• 73 percent of respondents believe that No Child Left Behind has not improved the overall quality of education in their districts.
  • 69 percent believe students are spending too much time preparing for and taking standardized exams.
  • 60 percent say the law is narrowing the curriculum in their districts.

Perhaps most troubling, 80 percent of Wisconsin superintendents do not believe their districts will meet the AYP goal of all students scoring proficient or advanced by 2013.

In June of this year, the list of schools that did not meet No Child Left Behind's unrealistic standards included 95 Wisconsin schools and two school districts — Kenosha and Milwaukee — that failed to make AYP. It also included 45 schools and one district — Milwaukee — that have been identified as "in need of improvement" for missing the same AYP objective for two or more consecutive years. These schools don't need new mandates or punishments from the federal government; they need resources and support, and they need a common-sense accountability system that presents a complete, accurate picture of their achievements.

The federal government has failed to provide Wisconsin school districts with $593 million promised under ESEA Title I, Part A, to assist schools in helping the students with the greatest needs. Of this cumulative shortfall, $191 million is for the current 2007-08 school year. While Kenosha failed to make AYP, the federal government failed to provide the school district with $16 million in Title I funds promised under No Child Left Behind since its enactment. While Milwaukee failed to make AYP, the federal government failed to provide the school district with $252 million in Title I funds promised under No Child Left Behind since its enactment.

NEA members in Wisconsin care deeply about the reauthorization process and its outcome because they have lived for more than five years under a system that was crafted without enough of their input, that has proven to be unworkable, and in too many cases has had negative, unintended consequences. They, like NEA members across the country, are counting on a thoughtful process this time and a bill that recognizes more than just the technical flaws with the statute, but the conceptual and philosophical flaws of the current test-label-punish theory of education reform.

Let me share some real-life perspective on the law from WEAC members.

Melissa Barkley, an elementary school teacher in Weston, writes,

Since the adoption of NCLB, art, music, drama, and physical education classes have been reduced or eliminated to make room for the tested subjects of math, reading, and writing. Because I am a great teacher, I know that students perform better when they are motivated. With the exclusion of these programs, students lack motivation to come to school and participate in activities. If it continues, students will have nothing to read or write about.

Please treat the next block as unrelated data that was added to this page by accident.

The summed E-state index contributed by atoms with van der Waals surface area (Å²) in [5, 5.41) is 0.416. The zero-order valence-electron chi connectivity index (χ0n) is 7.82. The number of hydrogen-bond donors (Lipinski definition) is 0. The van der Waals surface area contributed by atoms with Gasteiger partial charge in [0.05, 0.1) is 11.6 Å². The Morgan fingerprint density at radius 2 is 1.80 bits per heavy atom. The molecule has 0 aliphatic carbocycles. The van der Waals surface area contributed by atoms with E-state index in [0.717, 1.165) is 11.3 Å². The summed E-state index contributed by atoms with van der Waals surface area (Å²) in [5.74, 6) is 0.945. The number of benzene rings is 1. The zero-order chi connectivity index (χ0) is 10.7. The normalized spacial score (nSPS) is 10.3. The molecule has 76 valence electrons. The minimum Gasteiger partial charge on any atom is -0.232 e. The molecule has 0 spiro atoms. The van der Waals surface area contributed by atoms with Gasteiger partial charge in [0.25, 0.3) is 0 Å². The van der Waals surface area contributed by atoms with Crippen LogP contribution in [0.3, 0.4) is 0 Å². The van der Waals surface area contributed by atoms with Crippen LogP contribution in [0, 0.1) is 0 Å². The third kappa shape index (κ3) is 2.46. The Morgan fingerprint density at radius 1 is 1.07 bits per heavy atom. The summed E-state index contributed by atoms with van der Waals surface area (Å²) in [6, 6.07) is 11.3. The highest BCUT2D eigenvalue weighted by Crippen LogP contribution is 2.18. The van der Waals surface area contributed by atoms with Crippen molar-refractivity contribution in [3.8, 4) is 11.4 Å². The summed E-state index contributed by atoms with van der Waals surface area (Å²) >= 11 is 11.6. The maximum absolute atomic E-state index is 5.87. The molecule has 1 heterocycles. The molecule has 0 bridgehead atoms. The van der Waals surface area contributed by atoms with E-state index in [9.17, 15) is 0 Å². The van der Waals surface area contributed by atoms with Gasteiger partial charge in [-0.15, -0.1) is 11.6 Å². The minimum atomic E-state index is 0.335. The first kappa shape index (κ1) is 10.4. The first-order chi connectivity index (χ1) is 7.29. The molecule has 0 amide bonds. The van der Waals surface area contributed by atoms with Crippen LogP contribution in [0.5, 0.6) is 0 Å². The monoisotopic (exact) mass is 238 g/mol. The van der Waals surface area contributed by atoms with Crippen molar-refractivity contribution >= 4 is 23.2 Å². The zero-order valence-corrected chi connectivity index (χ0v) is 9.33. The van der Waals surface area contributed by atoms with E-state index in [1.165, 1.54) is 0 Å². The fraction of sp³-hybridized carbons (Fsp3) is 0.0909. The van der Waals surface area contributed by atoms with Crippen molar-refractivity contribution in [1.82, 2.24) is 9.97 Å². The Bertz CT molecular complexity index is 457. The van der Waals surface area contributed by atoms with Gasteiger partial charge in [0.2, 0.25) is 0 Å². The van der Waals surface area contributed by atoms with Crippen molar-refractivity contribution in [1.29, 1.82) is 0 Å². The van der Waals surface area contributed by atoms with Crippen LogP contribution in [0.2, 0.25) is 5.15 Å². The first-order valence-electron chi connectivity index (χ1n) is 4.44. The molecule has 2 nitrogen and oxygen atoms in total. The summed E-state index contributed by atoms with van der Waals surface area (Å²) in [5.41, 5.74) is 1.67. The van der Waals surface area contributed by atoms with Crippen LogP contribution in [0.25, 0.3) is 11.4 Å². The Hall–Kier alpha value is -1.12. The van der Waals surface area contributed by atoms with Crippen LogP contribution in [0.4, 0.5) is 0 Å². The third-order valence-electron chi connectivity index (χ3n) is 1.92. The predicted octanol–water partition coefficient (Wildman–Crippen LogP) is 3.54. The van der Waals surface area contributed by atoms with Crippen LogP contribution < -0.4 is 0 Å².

Kraig Brownell, a high school science teacher in La Crosse, tells us,

President Bush came to my high school (Logan High School in La Crosse) in May of 2002 as part of his trip to launch ESEA/NCLB. His reason for coming to our school was because we had achieved excellent test scores with a large population of economically disadvantaged students….Since [that time], class size has increased to the point that I cannot safely monitor and individually help in the lab area. In addition, the main focus of district-sponsored training has shifted away from methodology and toward focusing teaching to the ESEA test. What a waste of money and professional time it is to instruct teachers on how to teach students to take tests in place of teaching ways to educate students for lifelong learning and critical thinking!

Jack Clement, a social studies teacher in East Troy, says,

Because of NCLB's emphasis on high-stakes testing, teachers must take valuable time away from teaching the curriculum to prepare for, and take the state test (WKCE). The high school test must be taken in October of the 10th grade but does not correspond to most school district curriculum, so students are often tested on subject topics that they will not be taught until later in 10th, 11th, or 12th grade. This test also does not promote higher-level critical thinking skills and is therefore detrimental to student learning.

Wendy Haag, a middle school teacher in Janesville, tells us,

I teach a self-contained math class in a middle school. This is a multi-grade level (6th, 7th, and 8th) class in which students with special educational needs from all areas are enrolled. I have two weeks in both the fall and spring in which about one-third of my class is missing due to mandated testing. Instruction is severely disrupted for students who are more in need of instruction and remediation, yet the district requires that each grade be tested twice each year so that we can show adequate gains. The current law requires my special needs students to take the same assessments without regard to their current level of skills or ability to understand the concepts. These interruptions in classroom instruction definitely interfere with both curriculum presentation and the mastery levels my students attain. Help!

And finally, Rozalia Harris, an elementary school teacher in Milwaukee, writes,

The focus on ESEA and testing has taken the heart of teaching out of the classroom. Students' spirit for learning and sharing has been reduced to rote memorization. Creativity is a skill students need to compete in today's society. Don't reduce the power of the teacher and students by having them spend 75 percent of their time and energy on a one-shot testing experience.